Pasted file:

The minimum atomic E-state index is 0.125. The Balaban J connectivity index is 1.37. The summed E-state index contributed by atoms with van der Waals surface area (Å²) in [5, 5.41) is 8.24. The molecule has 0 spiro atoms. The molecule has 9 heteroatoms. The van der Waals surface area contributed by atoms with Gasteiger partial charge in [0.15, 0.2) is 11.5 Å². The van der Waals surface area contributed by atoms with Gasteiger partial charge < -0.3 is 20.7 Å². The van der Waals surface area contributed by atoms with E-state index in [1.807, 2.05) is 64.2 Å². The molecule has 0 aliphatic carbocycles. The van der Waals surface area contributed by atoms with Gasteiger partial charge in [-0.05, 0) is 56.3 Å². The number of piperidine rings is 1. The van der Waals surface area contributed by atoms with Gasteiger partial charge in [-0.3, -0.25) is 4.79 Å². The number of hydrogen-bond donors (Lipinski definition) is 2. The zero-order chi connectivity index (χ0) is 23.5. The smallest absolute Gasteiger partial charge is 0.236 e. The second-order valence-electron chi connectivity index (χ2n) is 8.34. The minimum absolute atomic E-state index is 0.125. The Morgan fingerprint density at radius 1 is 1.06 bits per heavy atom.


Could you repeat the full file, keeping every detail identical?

The minimum atomic E-state index is 0.125. The Balaban J connectivity index is 1.37. The summed E-state index contributed by atoms with van der Waals surface area (Å²) in [5, 5.41) is 8.24. The molecule has 0 spiro atoms. The molecule has 9 heteroatoms. The van der Waals surface area contributed by atoms with Gasteiger partial charge in [0.15, 0.2) is 11.5 Å². The van der Waals surface area contributed by atoms with Gasteiger partial charge < -0.3 is 20.7 Å². The van der Waals surface area contributed by atoms with E-state index in [1.807, 2.05) is 64.2 Å². The molecule has 0 aliphatic carbocycles. The van der Waals surface area contributed by atoms with Gasteiger partial charge in [-0.05, 0) is 56.3 Å². The number of piperidine rings is 1. The van der Waals surface area contributed by atoms with Gasteiger partial charge in [-0.3, -0.25) is 4.79 Å². The number of hydrogen-bond donors (Lipinski definition) is 2. The zero-order chi connectivity index (χ0) is 23.5. The smallest absolute Gasteiger partial charge is 0.236 e. The second-order valence-electron chi connectivity index (χ2n) is 8.34. The minimum absolute atomic E-state index is 0.125. The Morgan fingerprint density at radius 1 is 1.06 bits per heavy atom.